How to File Taxes Without Child's Social Security Number

Don't miss out on all the tax-saving opportunities available to parents just because you haven't applied for your child's Social Security number yet.

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If you're eligible to claim a child as a dependent on your taxes, you're going to need their Social Security number, or SSN, in order to take advantage of the tax benefits available to parents. Filing your taxes without your child's SSN won't change how you prepare the return, but it will likely increase the amount of tax you'll pay. There are, however, some things you can do to avoid paying more tax than you really need to.

Filing Without SSN

The Internal Revenue Service requires your child's SSN if you want to claim them as a dependent and reduce your gross income with an additional exemption. However, there's no requirement that you report your child as a dependent. If you choose to file without claiming your son, you can simply skip the section of your 1040 that gives you the option of listing dependents. Realize that this will certainly increase the amount of tax you owe. Not only will you lose your child's exemption, but if you're unmarried and would be eligible to file as head of household if claiming a dependent, you'll now have to file as single. This means your standard deduction is less than it could be and larger portions of your taxable income will be subject to higher rates of tax since the tax brackets for head of household filers are more favorable.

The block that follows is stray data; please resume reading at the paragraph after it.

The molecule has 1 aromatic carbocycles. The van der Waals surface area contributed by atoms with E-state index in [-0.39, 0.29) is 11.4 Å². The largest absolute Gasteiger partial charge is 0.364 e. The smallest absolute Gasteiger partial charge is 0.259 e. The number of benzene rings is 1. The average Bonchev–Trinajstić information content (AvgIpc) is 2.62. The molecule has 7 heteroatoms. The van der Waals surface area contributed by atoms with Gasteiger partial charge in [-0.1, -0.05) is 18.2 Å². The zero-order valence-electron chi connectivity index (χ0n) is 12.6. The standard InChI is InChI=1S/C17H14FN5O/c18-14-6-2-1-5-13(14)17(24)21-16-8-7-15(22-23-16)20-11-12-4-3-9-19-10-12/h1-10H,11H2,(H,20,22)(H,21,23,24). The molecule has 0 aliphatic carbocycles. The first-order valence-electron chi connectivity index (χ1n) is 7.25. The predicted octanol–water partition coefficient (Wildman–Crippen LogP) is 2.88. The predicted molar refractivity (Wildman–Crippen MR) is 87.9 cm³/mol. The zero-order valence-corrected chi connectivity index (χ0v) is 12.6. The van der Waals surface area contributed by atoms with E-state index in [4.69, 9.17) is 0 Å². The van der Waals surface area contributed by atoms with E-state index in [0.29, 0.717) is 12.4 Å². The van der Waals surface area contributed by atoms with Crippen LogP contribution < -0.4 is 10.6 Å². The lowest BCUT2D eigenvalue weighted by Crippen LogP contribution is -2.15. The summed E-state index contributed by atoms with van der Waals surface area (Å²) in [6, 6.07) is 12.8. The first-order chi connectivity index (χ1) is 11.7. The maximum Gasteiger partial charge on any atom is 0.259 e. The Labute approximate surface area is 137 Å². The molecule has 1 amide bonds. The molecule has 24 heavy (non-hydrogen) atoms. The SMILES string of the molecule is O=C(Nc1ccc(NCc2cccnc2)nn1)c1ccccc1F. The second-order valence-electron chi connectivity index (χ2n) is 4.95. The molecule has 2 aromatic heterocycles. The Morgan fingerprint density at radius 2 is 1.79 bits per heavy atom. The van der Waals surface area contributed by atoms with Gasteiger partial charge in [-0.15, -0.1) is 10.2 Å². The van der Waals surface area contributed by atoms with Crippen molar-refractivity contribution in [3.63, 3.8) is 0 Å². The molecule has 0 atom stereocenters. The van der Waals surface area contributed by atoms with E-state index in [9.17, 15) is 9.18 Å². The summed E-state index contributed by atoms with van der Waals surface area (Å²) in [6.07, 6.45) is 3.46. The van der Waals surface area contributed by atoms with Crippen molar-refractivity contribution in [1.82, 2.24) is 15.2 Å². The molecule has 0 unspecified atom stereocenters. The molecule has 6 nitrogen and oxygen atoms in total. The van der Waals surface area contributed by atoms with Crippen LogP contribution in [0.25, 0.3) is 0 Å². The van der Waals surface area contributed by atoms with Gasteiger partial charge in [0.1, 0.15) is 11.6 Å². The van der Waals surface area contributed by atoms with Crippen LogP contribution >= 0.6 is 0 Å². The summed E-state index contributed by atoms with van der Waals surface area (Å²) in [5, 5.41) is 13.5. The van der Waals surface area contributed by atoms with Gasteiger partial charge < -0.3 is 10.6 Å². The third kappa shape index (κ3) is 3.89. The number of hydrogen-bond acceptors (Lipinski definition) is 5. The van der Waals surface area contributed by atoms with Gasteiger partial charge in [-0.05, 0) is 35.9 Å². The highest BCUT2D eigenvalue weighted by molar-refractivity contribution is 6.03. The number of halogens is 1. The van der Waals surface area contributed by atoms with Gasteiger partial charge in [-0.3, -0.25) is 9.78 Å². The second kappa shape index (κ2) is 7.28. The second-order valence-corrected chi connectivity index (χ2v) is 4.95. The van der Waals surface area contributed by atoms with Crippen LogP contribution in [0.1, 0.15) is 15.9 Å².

Losing Child-Related Benefits

There are many tax credits that you're ineligible for when choosing not to claim a dependent, or for which the IRS will disallow when claiming your child as a dependent, but failing to include his SSN on the return. Some of these valuable tax credits include the child tax credit, credits for your child's higher education expenses, and the credit for child and dependent care expenses. And if you qualify for the earned income credit, the amount you can take will likely be lower than the amount you'd qualify for when claiming a dependent child.

File For Extension

One way to avoid losing all these tax benefits is to take advantage of the automatic six-month filing extension so that you have more time to obtain a SSN for your child. To obtain the extension, you either need to file Form 4868 by April 15, or if you know that you'll owe tax, you can get the extension without filing any forms if you make an electronic tax payment by the filing deadline. Keep in mind that if you file Form 4868, you'll need to estimate your tax liability on it.

Apply For SSN

The most effective way to avoid paying more income tax than is really necessary is to file an application (on Form SS-5) with the Social Security Administration for a new SSN for your child. You can submit the application in person at a local Social Security office, or drop it in the mail. Either way, it only takes one to two weeks to have a new SSN assigned. If, however, your child is 12 or older, they will need to apply for the SSN in person.

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About the Author

Michael Marz has worked in the financial sector since 2002, specializing in wealth and estate planning. After spending six years working for a large investment bank and an accounting firm, Marz is now self-employed as a consultant, focusing on complex estate and gift tax compliance and planning.

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